Slowly falling out of love with your blog? Take these steps to reignite the passion.
Managing your company's blog can feel repetitive and boring at times: you generate ideas, write or order articles from your content writing service
, publish and repeat. This process can make you feel like your blog's content is stale - even when you've been putting your best foot forward. It's understandable that frustration might be common feeling you're experiencing due to the lack of excitement that's going on (especially if you're writing about the same topic each week), but that's OK. Just like anything else at work and in life, there are going to be good times and there are going to be hard times. If you've been experiencing a lull with your blog, try the following methods to fall back in love with it all over again.
Revisit Old Memories & Old Content
Which blog posts make you proud? Give them another read and think about what excited you about these posts. Was it the topic? Was it a creative format choice? Or simply language? Take a minute to give yourself a pat on the back and recognize your success. After, write down what you learned from the experience. Did anything surprise you about the quality of your writing or ideas? What can you learn to publish more posts with the same energy and excitement in the future? Don't be discouraged if you don't come up with a brilliant idea. This exercise is meant to jog your creative mind and get you thinking about what excited you about your blog in the first place.See also: Which Content Writers Have Great Work Ethics & Creative Ideas? Those Who Read
Add A New Content Source In The Mix
Sometimes you hit a brick wall. No idea seems good enough and your past efforts don't look too hot to you, either. The good news is your work isn't bad - and you aren't out of ideas - you're simply experiencing the beginning stages of burnout. During this time, it's usually helpful to take a break. A little time away can help you reconnect with your blog and find a new perspective.
Now, we're not saying to take time off work or anything, but to simply find some outside resources that can spice up the day-to-day grind. Tapping into the resources of a content writing service can bring you new, fresh ideas for your blog. If you're already using a content writing service, consider hiring a part-time writer or editor. Finally - for those who don't have the option of leaning on external help - consider reading content from competitors in your industry to gain insight on trends and, maybe, borrow an idea or two.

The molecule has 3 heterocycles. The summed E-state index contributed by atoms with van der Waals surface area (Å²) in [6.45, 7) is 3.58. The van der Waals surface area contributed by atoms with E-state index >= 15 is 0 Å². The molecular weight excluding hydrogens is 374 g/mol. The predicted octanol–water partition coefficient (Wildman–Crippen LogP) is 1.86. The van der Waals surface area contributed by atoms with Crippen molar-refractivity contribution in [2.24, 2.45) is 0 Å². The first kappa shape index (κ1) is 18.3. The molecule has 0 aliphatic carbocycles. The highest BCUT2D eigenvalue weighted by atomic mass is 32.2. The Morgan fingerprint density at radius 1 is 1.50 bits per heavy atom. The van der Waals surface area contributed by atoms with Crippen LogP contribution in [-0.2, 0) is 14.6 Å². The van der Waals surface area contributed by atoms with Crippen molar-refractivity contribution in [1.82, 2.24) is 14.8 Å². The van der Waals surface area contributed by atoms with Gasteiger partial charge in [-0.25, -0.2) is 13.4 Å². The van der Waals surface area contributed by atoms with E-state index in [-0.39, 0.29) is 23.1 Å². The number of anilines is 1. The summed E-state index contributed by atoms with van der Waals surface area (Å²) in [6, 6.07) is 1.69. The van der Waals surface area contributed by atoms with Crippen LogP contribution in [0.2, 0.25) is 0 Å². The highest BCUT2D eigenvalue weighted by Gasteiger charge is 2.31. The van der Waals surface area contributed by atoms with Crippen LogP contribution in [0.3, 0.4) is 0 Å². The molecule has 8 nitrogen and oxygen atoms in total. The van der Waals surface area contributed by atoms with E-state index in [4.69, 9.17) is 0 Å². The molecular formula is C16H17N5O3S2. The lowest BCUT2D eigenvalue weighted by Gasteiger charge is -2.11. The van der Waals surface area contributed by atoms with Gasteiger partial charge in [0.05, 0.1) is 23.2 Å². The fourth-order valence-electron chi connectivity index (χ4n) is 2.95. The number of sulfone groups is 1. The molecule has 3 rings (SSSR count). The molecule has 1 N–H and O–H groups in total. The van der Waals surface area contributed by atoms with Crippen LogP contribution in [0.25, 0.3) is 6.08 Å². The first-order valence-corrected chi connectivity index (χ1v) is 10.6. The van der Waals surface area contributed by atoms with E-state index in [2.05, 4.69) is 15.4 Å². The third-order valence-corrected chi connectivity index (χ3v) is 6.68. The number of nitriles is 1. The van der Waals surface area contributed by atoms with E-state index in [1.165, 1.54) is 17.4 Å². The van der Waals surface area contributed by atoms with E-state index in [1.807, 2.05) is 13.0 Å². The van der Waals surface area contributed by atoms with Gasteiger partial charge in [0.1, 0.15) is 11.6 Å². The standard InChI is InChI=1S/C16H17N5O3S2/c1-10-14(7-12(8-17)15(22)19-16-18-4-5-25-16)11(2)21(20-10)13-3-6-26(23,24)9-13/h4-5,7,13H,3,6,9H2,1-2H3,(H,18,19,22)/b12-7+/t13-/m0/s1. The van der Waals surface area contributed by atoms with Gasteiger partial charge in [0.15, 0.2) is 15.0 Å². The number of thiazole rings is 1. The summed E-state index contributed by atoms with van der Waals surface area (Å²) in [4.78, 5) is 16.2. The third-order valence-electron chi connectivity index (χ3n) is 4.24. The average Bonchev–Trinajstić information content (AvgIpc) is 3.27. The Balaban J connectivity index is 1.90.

Experiment With Your Favorite Rejected Ideas
You have probably abandoned fun ideas for a number of reasons -- maybe the timing was wrong, you couldn't justify the time commitment or you didn't have the resources. It can be incredibly helpful to revisit those ideas when you're in a content slump. You'll likely look at them with a new perspective and get inspired - and who knows, you might just come across your next viral post.See also: Eventbrite's Mark Walker on Misconceptions & Experimentation in Content Marketing
Ask Your Co-Workers To Contribute
Guest posting is another method that welcomes outside perspective. Reach out to people who would otherwise not be involved content campaigns, like those with technical expertise or those in sales, and invite them to editorial meetings. You'll be surprised to find they'll not only contribute good ideas, but offer unexpected insight into your brand.
These ideas share a common theme: to fall back in love with your blog, you either need to give yourself a break or revisit what made you fall in love in the first place. You don't have to feel bored and disconnected from your blog forever. Reigniting the passion with your blog won't only help you, but it will also be better for your brand. Good luck!How have you overcome content slumps? Share your thoughts and stories with us below.
To Read More About Planning Content Click Below:
Personalizing your Marketing Content: The Why and HowHow to Create a Content Strategy with Google Trends, Discussions, and SuggestionsWhat 'The New York Times' Can Teach You About Quality Content